Some close relatives can be hard to distinguish. Take the extensive Anopheles family of mosquitoes: until recently, Anopheles coluzzii and A. gambiae mosquitoes were thought to be members of the same species because they are almost perfectly identical. Yet, despite sharing much of the same geographical range, they rarely, if ever, interbreed – even when mingling in the same habitat. Somehow, members of the two species manage to select out the correct mates despite their similarities. Patricio Simões from the University of Brighton, UK, wondered whether A. coluzzii and A. gambiae suitors fine tune their elaborate courtship displays to distinguish themselves from each other in the ears of their intendeds.
When a male Anopheles mosquito picks up the distinctive tone of an approaching female, he begins to serenade by speeding up his wing beats before rapidly increasing and decreasing the wing beat frequency (known as rapid frequency modulation) to produce a whining refrain that woos the lady. Would Simões and his colleagues Gabriella Gibson and Ian Russell find differences between the species’ melodies that could help the females select the right suitor? Playing the seductive tone of an approaching female to individual males in an enclosure, the trio recorded the males’ responses. However, the trio found that the love songs from males of the two species were essentially indistinguishable. In both cases, the males accelerated their wing beat frequencies at rates in excess of 1250 Hz s−1 before warbling up and down ∼12 times per second and maintaining the solo for up to 2 s; so A. coluzzii and A. gambiae females cannot rely on the males’ serenades to select suitors of the correct species.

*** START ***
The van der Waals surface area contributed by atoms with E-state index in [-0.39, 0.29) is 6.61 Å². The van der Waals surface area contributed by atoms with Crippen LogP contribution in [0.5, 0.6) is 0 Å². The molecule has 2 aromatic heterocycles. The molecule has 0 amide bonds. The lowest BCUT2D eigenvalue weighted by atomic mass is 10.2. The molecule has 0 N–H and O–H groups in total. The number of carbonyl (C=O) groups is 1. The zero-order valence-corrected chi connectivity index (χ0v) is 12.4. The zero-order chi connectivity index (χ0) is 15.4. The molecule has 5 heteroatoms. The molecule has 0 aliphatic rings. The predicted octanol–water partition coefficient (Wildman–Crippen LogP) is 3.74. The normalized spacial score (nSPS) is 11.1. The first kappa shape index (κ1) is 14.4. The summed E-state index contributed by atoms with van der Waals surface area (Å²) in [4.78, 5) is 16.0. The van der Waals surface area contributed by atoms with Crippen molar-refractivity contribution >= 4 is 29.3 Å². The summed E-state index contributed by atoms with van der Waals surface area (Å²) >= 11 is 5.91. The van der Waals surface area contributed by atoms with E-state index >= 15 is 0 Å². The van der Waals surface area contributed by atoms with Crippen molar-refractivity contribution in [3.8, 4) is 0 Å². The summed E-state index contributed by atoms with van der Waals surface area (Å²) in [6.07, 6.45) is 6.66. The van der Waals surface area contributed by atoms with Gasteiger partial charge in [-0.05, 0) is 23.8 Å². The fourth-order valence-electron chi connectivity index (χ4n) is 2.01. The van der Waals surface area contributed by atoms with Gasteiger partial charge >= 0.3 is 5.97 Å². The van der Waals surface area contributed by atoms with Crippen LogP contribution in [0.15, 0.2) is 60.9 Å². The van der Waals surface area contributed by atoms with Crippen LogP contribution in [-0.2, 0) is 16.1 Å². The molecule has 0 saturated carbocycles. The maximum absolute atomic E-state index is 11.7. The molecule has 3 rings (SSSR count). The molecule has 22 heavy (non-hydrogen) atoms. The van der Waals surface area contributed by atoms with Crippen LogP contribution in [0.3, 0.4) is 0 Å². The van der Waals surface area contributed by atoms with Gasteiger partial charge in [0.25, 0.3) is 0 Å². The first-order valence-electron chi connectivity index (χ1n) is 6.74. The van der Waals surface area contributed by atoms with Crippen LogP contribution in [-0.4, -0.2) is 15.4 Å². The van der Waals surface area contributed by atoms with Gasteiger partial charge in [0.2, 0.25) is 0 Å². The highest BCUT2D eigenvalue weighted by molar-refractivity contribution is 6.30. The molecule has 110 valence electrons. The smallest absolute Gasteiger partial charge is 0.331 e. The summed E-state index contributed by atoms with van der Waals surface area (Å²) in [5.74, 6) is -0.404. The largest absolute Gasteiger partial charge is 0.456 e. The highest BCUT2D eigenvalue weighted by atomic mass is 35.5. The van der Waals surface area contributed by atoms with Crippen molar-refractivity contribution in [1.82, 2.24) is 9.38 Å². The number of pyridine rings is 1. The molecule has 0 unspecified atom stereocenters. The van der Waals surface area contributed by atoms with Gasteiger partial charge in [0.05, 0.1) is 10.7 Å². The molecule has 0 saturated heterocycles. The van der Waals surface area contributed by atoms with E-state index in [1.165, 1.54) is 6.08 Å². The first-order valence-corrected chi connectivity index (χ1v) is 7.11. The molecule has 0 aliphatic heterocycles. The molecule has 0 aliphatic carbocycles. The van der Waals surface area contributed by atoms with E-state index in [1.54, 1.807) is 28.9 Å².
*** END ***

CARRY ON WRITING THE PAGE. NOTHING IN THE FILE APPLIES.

Referring to a previous study of the mating manoeuvres of more distantly related Culex quinquefasciatus mosquitoes, the trio suggests that this courtship behaviour may have evolved over 200 Ma, before the Culcinae and Anophelinae families separated, and they say: ‘Rapid frequency modulation might be found throughout all of the Culicidae [mosquito] family’. They also hope that traps based on the male's mating melody could be used to ensnare voracious females to reduce the spread of mosquito-borne diseases.
- © 2017. Published by The Company of Biologists Ltd